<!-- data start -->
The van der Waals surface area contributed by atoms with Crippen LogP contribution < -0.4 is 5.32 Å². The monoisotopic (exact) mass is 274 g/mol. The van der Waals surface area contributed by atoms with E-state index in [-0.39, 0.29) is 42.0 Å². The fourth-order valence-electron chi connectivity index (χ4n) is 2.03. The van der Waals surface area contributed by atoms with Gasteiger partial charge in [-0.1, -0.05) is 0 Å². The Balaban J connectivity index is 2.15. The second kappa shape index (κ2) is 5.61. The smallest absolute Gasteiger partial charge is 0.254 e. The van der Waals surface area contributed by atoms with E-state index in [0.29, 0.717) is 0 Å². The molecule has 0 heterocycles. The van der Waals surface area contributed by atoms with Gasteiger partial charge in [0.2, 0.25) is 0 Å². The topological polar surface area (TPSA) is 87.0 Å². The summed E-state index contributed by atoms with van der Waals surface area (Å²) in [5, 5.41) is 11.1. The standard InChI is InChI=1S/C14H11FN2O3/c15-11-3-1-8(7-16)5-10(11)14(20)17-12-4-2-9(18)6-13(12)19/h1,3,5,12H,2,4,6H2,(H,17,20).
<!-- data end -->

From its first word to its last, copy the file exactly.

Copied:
The van der Waals surface area contributed by atoms with Crippen LogP contribution < -0.4 is 5.32 Å². The monoisotopic (exact) mass is 274 g/mol. The van der Waals surface area contributed by atoms with E-state index in [-0.39, 0.29) is 42.0 Å². The fourth-order valence-electron chi connectivity index (χ4n) is 2.03. The van der Waals surface area contributed by atoms with Gasteiger partial charge in [-0.1, -0.05) is 0 Å². The Balaban J connectivity index is 2.15. The second kappa shape index (κ2) is 5.61. The smallest absolute Gasteiger partial charge is 0.254 e. The van der Waals surface area contributed by atoms with E-state index in [0.29, 0.717) is 0 Å². The molecule has 0 heterocycles. The van der Waals surface area contributed by atoms with Gasteiger partial charge in [0.2, 0.25) is 0 Å². The topological polar surface area (TPSA) is 87.0 Å². The summed E-state index contributed by atoms with van der Waals surface area (Å²) in [5, 5.41) is 11.1. The standard InChI is InChI=1S/C14H11FN2O3/c15-11-3-1-8(7-16)5-10(11)14(20)17-12-4-2-9(18)6-13(12)19/h1,3,5,12H,2,4,6H2,(H,17,20).